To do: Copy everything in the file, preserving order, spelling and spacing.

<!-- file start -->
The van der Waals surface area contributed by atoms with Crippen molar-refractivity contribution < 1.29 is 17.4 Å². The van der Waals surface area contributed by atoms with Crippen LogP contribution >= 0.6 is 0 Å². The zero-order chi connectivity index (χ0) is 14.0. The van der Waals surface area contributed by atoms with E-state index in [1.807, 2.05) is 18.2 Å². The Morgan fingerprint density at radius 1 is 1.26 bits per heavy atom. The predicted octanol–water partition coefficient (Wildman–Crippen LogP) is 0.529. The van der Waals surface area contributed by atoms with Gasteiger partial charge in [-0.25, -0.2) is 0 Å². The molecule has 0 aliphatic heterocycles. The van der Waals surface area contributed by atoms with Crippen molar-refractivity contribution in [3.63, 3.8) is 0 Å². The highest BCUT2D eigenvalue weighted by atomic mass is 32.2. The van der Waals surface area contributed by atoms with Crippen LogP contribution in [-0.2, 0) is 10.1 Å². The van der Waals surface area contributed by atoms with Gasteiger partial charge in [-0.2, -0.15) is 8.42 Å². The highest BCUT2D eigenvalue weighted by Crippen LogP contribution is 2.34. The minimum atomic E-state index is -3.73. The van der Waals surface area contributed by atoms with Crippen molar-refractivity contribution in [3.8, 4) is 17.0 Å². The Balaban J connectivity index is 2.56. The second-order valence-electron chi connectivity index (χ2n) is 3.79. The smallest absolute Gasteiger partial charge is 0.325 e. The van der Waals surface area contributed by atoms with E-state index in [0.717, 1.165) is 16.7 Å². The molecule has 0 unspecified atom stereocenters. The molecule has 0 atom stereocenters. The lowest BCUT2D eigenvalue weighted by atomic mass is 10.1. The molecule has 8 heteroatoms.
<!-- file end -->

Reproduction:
The van der Waals surface area contributed by atoms with Crippen molar-refractivity contribution < 1.29 is 17.4 Å². The van der Waals surface area contributed by atoms with Crippen LogP contribution >= 0.6 is 0 Å². The zero-order chi connectivity index (χ0) is 14.0. The van der Waals surface area contributed by atoms with E-state index in [1.807, 2.05) is 18.2 Å². The Morgan fingerprint density at radius 1 is 1.26 bits per heavy atom. The predicted octanol–water partition coefficient (Wildman–Crippen LogP) is 0.529. The van der Waals surface area contributed by atoms with Gasteiger partial charge in [-0.25, -0.2) is 0 Å². The molecule has 0 aliphatic heterocycles. The van der Waals surface area contributed by atoms with Crippen molar-refractivity contribution in [3.63, 3.8) is 0 Å². The highest BCUT2D eigenvalue weighted by atomic mass is 32.2. The van der Waals surface area contributed by atoms with Crippen LogP contribution in [-0.2, 0) is 10.1 Å². The van der Waals surface area contributed by atoms with Gasteiger partial charge in [-0.2, -0.15) is 8.42 Å². The highest BCUT2D eigenvalue weighted by Crippen LogP contribution is 2.34. The minimum atomic E-state index is -3.73. The van der Waals surface area contributed by atoms with Crippen molar-refractivity contribution in [3.8, 4) is 17.0 Å². The Balaban J connectivity index is 2.56. The second-order valence-electron chi connectivity index (χ2n) is 3.79. The smallest absolute Gasteiger partial charge is 0.325 e. The van der Waals surface area contributed by atoms with E-state index in [0.717, 1.165) is 16.7 Å². The molecule has 0 unspecified atom stereocenters. The molecule has 0 atom stereocenters. The lowest BCUT2D eigenvalue weighted by atomic mass is 10.1. The molecule has 8 heteroatoms.